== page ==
My Head Just Exploded.
Today I received the following LinkedIn Message:
For those who don't care to read, here's the general gist: "The logic is impeccable here, corporate social responsibility programs reduce profit, simply because CSR is the name we give to the use of scarce resources not in the pursuit of profit." Although I think he's clearly misinterpreted the findings of the academic article, I'll leave that to the researchers to argue.
My response took on a life of its own so here we are with a blog post of my own. I'm sure my friend will be sorry she asked:
I think it's simplistic to say that CSR 'reduces profitability' just because there may be higher-return investment opportunities available in the short run. Great CEOs make investment decisions every day based on long-term organizational strategies, supply chain enhancements, etc. - not simply based on short term, immediate ROI.
Traditional business thinking forces leaders to make decisions on the idea that increasing human benefit or reduction to environmental impact creates a direct trade-off with profitability. Philosophically, that's an impossible concept - how would a CEO knowingly make a decision that harms a life in the interest of profitability?
Most of us aren't trained in that level of ethical decision making... and even if we were, bad decisions that negatively impact society based on profitability are now negatively rewarded by investors, consumers, and more recently our court system.
Like this guy: American Peanut Corp
Or this guy: Wells Fargo
Or this guy: Volkswagen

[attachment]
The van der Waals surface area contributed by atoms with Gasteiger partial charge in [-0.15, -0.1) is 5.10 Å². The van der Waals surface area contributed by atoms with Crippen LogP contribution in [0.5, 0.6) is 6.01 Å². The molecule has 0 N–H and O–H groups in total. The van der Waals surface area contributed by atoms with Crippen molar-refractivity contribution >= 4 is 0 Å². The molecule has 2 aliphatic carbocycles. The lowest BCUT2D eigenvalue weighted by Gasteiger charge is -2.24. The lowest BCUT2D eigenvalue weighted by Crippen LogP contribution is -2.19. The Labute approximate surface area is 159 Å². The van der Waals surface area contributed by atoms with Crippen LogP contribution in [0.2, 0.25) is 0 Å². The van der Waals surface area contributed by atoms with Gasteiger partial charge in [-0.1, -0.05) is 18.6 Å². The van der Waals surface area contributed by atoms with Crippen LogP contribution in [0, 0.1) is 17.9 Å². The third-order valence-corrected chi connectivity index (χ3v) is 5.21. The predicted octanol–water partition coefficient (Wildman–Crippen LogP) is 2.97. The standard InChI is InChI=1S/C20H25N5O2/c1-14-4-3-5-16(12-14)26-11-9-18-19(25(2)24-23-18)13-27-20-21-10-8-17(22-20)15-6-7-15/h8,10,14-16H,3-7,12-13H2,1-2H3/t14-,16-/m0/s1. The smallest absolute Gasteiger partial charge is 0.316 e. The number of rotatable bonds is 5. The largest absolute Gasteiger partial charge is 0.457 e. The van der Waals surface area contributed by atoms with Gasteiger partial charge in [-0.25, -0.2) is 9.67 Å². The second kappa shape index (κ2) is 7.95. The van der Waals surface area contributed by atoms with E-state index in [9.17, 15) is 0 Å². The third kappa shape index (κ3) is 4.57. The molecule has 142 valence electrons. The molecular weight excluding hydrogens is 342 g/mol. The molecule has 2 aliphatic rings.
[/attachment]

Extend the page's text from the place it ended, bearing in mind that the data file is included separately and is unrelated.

At best these types of decisions may be viewed as gross negligence. At worst, greed.
The good news, however, is that it's clear that the equation has changed. In fact, by caring for your stakeholders (employees, consumers, communities and supply chain), and working to reduce harm on the economy, profitability in increased. There are plenty of academic reports and many pieces of data that show this to be true:
We're now living in a world where a CEO's decisions can be second guessed, torn apart and judged by anyone with a screen and an 'opinion.' Yes, investments in CSR are a trade off like every other business decision we make on daily basis. But the stakes are higher than ever before for making a bad decision and there's enough data that demonstrates that CSR is a worthy and well-performing business decision. As I tell CEO's all the time, if you're not a little bit scared of someone five levels below doing something wrong for the wrong reason (or because there's a poorly thought out incentive or process in place), you should be.
CSR is an embodiment of your organization's vision. It's a basis for investment decision making; for engaging your people; building secure and well-intended process; for building consumer loyalty. It just so happens to make the world a better place, too.